Increasing attention has been given to the notion that autism, as a spectrum of disorders, likely encompasses numerous, etiologically distinct behavioral phenotypes. Our observation of maternal reactivity to two protein bands at 37kDa and 73kDa more frequently in mothers of AU children exhibiting behavioral regression than in those with early onset AU may help to elucidate biologic mechanisms contributing to phenotypic variance in ASD. Assuming that the observed maternal autoantibody reactivity was also present during the prenatal and/or early postnatal period, the association of autoantibodies to neural antigens with delayed onset autism appears paradoxical. While beyond the scope of the present study, this could be explained by a pathogenic mechanism involving the interference of maternal autoantibodies with neurodevelopmental pathways for which compensatory mechanisms exist, but are ultimately overwhelmed, leading to disease symptoms. Such a pathogenesis is noted in Rett syndrome, where mutations in the gene Mecp2 manifest in behavioral regression around 18 months of age (Williamson and Christodoulou, 2006). Finally, it is important to note that the presence of maternal autoantibodies to both the 37 kDa and 73 kDa proteins does not provide an etiologic mechanism for all cases of regressive autism, and their presence is strongly associated with the regressive phenotype only in a sub-population of individuals.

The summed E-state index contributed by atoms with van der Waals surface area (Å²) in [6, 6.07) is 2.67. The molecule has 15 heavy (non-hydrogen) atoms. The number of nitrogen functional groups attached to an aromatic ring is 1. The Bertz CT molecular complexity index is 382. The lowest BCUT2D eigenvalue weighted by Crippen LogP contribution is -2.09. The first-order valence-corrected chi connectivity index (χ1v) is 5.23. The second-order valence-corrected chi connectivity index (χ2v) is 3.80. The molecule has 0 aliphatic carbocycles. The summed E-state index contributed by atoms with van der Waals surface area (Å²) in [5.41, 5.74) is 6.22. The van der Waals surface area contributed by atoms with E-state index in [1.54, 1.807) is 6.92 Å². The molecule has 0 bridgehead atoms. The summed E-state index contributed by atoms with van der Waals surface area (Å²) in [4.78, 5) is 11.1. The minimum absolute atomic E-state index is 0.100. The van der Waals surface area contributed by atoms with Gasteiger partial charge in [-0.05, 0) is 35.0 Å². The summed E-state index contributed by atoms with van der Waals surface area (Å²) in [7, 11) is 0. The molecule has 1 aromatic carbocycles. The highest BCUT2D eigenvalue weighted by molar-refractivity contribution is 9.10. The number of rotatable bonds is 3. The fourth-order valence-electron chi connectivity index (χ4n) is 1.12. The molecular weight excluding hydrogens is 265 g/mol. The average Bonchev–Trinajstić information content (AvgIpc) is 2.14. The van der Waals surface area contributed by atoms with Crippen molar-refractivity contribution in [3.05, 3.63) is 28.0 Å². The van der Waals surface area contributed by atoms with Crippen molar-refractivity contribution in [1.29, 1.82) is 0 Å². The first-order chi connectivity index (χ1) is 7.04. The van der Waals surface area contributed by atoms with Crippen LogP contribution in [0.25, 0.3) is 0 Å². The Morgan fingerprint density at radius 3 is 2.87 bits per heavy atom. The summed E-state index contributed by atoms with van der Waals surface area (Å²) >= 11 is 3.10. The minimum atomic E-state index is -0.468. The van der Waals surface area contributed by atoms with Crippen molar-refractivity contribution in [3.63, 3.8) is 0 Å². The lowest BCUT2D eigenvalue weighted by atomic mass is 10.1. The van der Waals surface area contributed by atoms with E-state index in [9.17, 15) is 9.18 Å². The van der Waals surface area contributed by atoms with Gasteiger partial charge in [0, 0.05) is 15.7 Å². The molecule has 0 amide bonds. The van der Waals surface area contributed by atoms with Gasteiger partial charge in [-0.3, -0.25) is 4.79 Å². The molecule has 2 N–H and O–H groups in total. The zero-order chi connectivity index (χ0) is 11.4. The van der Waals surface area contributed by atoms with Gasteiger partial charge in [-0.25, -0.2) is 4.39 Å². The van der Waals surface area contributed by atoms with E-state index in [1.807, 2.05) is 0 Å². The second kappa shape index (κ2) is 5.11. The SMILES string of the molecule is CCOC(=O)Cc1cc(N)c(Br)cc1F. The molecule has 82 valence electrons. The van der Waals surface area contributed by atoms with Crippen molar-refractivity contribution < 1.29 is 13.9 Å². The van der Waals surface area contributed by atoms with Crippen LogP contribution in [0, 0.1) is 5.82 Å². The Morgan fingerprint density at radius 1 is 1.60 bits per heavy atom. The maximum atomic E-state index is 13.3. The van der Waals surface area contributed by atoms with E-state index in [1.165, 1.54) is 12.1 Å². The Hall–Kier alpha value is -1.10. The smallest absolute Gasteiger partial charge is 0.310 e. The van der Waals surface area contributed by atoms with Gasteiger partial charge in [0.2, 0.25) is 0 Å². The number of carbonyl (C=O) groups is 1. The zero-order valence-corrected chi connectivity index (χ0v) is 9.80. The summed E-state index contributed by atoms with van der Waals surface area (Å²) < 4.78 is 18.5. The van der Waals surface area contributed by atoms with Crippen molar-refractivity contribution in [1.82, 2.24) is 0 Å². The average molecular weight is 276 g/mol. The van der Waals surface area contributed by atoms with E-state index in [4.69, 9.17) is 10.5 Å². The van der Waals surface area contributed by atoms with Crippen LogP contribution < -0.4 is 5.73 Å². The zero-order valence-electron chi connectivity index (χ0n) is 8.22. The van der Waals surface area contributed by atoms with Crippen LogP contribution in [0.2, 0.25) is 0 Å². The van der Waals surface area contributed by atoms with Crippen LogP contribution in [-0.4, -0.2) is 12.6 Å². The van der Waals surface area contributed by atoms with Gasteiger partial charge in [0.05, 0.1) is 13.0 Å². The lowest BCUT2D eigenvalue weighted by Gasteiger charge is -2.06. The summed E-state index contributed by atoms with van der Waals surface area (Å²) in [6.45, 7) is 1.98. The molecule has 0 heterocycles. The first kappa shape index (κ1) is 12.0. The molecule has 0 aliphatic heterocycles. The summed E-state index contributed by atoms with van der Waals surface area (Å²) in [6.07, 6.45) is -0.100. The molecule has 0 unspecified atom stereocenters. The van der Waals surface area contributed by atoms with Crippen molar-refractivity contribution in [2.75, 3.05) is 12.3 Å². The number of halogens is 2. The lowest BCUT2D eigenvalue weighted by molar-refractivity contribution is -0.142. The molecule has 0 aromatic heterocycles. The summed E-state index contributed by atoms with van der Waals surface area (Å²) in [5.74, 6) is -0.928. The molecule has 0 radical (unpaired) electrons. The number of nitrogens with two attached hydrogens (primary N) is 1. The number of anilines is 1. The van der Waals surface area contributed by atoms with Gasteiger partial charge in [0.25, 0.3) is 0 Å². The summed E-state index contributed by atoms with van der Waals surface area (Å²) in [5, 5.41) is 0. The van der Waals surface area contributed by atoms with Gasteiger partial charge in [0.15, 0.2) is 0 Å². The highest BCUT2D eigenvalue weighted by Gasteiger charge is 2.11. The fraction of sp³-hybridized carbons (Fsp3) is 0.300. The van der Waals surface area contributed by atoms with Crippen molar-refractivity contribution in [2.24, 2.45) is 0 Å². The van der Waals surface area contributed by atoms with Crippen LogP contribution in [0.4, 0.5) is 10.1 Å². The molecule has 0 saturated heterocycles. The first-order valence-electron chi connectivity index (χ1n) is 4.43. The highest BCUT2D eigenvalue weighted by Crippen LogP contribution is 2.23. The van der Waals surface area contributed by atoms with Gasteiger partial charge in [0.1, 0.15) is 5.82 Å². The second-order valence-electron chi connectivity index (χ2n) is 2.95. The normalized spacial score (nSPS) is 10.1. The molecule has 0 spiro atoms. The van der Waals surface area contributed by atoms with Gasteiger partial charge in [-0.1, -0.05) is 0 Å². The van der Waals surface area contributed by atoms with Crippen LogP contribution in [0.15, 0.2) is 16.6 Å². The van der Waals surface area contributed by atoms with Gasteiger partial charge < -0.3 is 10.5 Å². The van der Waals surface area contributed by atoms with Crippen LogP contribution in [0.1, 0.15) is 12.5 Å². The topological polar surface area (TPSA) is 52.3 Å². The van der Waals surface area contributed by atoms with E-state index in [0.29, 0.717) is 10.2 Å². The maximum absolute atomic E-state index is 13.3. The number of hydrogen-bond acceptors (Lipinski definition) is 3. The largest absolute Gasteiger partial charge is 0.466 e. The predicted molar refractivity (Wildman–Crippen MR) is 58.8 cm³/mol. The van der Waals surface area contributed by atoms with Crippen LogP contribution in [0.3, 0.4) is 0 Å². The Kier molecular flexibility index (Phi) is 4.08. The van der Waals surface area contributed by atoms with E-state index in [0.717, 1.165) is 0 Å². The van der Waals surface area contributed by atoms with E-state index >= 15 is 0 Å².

These data provide evidence for an association between the presence of maternal immune system biomarkers and a diagnosis of autism in a subset of children. The presence of specific anti-fetal brain antibodies in the circulation of mothers during pregnancy may be a potential trigger that, when paired with genetic susceptibility, is sufficient to induce a downstream effect on neurodevelopment leading to autism. At present, we are investigating maternal plasma reactivity against fetal brain in a prospective cohort to determine the effect of the gestational autoantibody profile as it relates to an outcome of autism. Furthermore, work is currently under way to determine the protein targets of these antibodies, the identification of which will allow us to better understand potential pathogenic mechanisms as well as create specific screening assays.
Grant support: NIEHS 1 P01 ES11269-01, the U.S. Environmental Protection Agency (U.S. EPA) through the Science to Achieve Results (STAR) program (Grant R829388), the UC Davis M.I.N.D. Institute,
Publisher's Disclaimer: This is a PDF file of an unedited manuscript that has been accepted for publication. As a service to our customers we are providing this early version of the manuscript. The manuscript will undergo copyediting, typesetting, and review of the resulting proof before it is published in its final citable form. Please note that during the production process errors may be discovered which could affect the content, and all legal disclaimers that apply to the journal pertain.